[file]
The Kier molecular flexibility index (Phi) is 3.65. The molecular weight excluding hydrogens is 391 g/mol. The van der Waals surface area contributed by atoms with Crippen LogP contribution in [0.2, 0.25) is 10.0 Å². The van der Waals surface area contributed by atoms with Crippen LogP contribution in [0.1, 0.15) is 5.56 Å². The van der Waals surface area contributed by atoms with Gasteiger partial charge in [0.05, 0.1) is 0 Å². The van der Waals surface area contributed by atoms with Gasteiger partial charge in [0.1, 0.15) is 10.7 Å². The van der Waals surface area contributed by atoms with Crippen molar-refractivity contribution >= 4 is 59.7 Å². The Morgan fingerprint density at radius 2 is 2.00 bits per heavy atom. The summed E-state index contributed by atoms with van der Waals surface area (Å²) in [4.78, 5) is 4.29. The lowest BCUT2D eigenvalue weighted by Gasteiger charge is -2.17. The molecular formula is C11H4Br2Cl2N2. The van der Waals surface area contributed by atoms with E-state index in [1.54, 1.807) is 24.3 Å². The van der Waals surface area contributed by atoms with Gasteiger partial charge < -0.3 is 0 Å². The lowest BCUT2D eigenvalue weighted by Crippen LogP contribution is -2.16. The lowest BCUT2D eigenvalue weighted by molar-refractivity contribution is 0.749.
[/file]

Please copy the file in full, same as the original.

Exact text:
The Kier molecular flexibility index (Phi) is 3.65. The molecular weight excluding hydrogens is 391 g/mol. The van der Waals surface area contributed by atoms with Crippen LogP contribution in [0.2, 0.25) is 10.0 Å². The van der Waals surface area contributed by atoms with Crippen LogP contribution in [0.1, 0.15) is 5.56 Å². The van der Waals surface area contributed by atoms with Gasteiger partial charge in [0.05, 0.1) is 0 Å². The van der Waals surface area contributed by atoms with Gasteiger partial charge in [0.1, 0.15) is 10.7 Å². The van der Waals surface area contributed by atoms with Crippen molar-refractivity contribution >= 4 is 59.7 Å². The Morgan fingerprint density at radius 2 is 2.00 bits per heavy atom. The summed E-state index contributed by atoms with van der Waals surface area (Å²) in [4.78, 5) is 4.29. The lowest BCUT2D eigenvalue weighted by Gasteiger charge is -2.17. The molecular formula is C11H4Br2Cl2N2. The van der Waals surface area contributed by atoms with E-state index in [1.54, 1.807) is 24.3 Å². The van der Waals surface area contributed by atoms with Gasteiger partial charge < -0.3 is 0 Å². The lowest BCUT2D eigenvalue weighted by Crippen LogP contribution is -2.16. The lowest BCUT2D eigenvalue weighted by molar-refractivity contribution is 0.749.